MOT checks for motorcycle brakes are divided into three sections. Please click on a link below to skip to the section of interest.

brake controls :: brake systems :: brake performance

Brake Controls

  • Motorbike breaking systems must have two methods of operation fitted and functioning
  • All controls, mountings and fastenings must be secure and in good repair
  • All pivots must be within reasonable levels of wear tolerance
  • All controls must be easy to apply and have adequate reserve travel on application
  • Hydraulic systems must not creep* under load or feel spongy when applied

*creep: Fully depress you break lever and hold it firm. If, over time, its resistance grows less and it slowly allows you to add more and more pressure, this is called creep. It most likely means you have a leak somewhere in the hydraulic system of that brake.


The VOSA handbook says that an MOT certificate should be refused if any ‘deliberate modification’ has significantly reduced the original strength of a load bearing member or it’s supporting structure.

Pre-1927 Motorcycles

Motorcycles which were first registered before 1st January 1927 only need to have a braking system which works on one wheel, not both.

Brake Systems

  • All security or locking devices such as split pins, lock nuts etc must be present and secure
  • Standard brake pads or linings must be at least 1.5mm proud of their backing plates
  • Sintered brake pads or linings must be at least 1mm proud of their backing plates
  • Hydraulic reservoirs must be securely mounted, capped and sealed
  • Hydraulic reservoirs must have sufficient fluid in them

Other reasons for brake systems failing the motorcycle MOT

  • Excessively worn, corroded, cracked or in any other way damaged cables, levers, rods and linkages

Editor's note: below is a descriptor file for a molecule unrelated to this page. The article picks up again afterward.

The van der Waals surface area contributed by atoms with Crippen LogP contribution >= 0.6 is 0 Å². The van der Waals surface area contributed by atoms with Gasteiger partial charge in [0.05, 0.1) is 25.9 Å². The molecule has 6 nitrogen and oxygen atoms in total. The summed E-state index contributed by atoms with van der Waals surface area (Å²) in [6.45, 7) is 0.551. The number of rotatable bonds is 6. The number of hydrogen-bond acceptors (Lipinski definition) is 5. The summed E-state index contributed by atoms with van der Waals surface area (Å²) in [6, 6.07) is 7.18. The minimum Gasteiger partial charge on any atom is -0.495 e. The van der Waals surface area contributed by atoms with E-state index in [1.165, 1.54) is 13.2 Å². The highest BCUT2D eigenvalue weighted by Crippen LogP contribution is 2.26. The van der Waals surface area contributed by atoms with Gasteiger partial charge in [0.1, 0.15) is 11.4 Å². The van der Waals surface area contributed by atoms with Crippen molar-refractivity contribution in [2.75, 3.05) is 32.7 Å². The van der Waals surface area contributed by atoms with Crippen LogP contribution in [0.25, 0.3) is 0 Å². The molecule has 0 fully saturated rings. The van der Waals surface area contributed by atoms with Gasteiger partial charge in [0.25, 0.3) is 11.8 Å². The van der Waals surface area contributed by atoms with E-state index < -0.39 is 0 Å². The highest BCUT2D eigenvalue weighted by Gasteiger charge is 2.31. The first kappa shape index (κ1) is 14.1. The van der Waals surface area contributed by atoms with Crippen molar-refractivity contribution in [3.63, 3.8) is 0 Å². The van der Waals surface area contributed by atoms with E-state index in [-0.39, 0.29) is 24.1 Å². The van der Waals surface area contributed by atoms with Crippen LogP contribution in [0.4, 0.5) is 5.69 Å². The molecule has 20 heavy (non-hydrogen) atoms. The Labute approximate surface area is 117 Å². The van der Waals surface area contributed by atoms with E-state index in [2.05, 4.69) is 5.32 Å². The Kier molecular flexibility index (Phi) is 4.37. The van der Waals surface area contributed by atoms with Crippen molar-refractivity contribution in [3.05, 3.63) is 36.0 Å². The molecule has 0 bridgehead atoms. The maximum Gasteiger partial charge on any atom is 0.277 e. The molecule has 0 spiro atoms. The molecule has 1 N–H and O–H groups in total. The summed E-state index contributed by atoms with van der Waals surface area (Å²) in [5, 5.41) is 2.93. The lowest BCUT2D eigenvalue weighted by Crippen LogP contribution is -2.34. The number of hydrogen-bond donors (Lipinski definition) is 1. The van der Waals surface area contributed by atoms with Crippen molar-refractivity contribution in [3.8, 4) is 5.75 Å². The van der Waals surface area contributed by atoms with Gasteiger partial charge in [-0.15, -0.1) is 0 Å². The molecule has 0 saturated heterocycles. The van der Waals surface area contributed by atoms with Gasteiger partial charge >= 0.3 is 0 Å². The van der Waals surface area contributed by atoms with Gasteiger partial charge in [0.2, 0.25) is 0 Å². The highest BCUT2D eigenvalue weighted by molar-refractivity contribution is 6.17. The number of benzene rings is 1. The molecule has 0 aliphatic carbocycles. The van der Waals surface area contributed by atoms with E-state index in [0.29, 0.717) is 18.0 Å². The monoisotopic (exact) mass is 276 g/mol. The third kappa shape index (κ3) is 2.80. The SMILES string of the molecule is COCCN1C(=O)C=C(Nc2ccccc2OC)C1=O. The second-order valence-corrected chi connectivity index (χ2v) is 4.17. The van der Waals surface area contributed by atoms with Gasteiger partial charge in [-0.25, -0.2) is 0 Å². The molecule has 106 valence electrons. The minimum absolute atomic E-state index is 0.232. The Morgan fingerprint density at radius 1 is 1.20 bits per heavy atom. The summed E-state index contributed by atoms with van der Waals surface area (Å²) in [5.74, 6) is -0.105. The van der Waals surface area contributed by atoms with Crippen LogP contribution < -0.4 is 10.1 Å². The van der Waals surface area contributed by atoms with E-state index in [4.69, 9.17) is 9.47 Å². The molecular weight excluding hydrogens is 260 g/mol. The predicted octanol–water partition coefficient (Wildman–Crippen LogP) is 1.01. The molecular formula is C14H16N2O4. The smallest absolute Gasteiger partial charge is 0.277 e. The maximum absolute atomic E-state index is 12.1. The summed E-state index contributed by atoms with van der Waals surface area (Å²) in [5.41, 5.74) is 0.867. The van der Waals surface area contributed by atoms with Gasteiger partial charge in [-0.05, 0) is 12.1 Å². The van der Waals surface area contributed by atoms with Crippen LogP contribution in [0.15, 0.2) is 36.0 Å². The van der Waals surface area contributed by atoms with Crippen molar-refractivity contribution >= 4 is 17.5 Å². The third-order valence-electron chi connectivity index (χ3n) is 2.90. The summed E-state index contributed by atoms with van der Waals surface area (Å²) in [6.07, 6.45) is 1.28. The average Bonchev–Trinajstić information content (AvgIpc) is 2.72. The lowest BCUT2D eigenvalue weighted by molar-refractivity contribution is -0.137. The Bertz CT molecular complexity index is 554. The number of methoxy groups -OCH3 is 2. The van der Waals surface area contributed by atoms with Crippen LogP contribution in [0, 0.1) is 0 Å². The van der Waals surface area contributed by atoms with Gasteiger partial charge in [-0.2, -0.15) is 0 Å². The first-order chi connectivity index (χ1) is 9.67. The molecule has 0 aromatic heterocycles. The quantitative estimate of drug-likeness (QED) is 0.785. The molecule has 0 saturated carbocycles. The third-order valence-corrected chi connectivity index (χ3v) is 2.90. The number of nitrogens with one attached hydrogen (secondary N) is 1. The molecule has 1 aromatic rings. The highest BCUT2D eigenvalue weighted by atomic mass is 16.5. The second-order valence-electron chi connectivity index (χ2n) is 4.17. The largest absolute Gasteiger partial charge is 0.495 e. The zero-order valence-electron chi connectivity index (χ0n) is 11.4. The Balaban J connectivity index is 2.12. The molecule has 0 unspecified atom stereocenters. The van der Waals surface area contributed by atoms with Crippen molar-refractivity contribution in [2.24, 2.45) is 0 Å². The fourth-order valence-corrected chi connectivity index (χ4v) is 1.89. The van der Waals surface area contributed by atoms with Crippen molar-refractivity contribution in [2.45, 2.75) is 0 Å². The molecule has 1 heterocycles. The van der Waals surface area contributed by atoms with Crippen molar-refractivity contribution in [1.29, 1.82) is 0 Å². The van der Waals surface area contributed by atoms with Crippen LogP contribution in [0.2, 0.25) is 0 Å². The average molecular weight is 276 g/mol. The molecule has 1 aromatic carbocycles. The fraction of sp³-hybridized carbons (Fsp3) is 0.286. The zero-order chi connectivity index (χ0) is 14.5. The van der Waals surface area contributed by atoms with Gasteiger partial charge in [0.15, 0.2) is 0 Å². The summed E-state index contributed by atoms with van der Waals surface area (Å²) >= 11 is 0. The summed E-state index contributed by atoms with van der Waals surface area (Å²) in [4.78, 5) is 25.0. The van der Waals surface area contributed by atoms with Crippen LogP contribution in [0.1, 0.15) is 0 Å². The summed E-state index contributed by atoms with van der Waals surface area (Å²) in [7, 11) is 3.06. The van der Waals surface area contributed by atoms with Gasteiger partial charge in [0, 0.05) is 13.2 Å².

• Insecure or cracked drums or discs and missing securing bolts
  • Too much free play on levers through wear or poor adjustment
  • Contamination of brake pads by oil or grease
  • Insecure backing plates, reaction brackets or calipers
  • Leaking master cylinders or brake pipes/hoses
  • Brake pipes which can be easily fouled or trapped by other moving parts of the motorcycle
  • Inadequately supported rigid pipes/hoses
  • Excessively chafed, twisted or kinked brake pipes/hoses
  • Disc scoring, pitting or wear
  • Excessive brake disc run out* or distortion

*run out: whilst the bike is moving very lightly apply each of the brakes in turn and slowly increase pressure. If you can feel a slight pulsing whilst doing this, that is run out. It is caused by warped or uneven wear in your motorbike’s discs.

note on brake hoses: damage to the protective sleeves of brake hoses will not necessarily fail the bike MOT provided the pipe or hose to which it is attached is not damaged. Cracking or chafing must be severe enough to expose the hose reinforcement to be considered a fail.

note on movement of discs: many discs fitted to modern sports motorcycles are ‘fully floating’ which means they are designed to have a certain degree of movement. If in doubt consult a qualified motorcycle MOT test technician, do not assume that some movement in your disk is an MOT fail. The tester may, at his discretion, take your bike for a brief road test.

Brake Performance

Reasons for your motorbike’s brake performance failing the MOT

  • Sticking or binding brakes
  • Severe grab or judder
  • Braking effort which is inconsistent with the amount or pressure applied at the lever
  • Excessive fluctuation of brake effort when steady pressure us applied
  • At least one brake must achieve 30% efficiency* with the other at least 25%

*efficiency is calculated by the motorcycle MOT computer system using this formula:

Efficiency (%) = (Retarding Force ÷ Weight) x 100

The total retarding force is measured using either a VOSA approved brake tester and Weight is the combined weight of the motorbike plus motorcycle MOT test technician. In the case of linked or dual braking systems the retarding force is the total from both wheels when operated by the dual control only.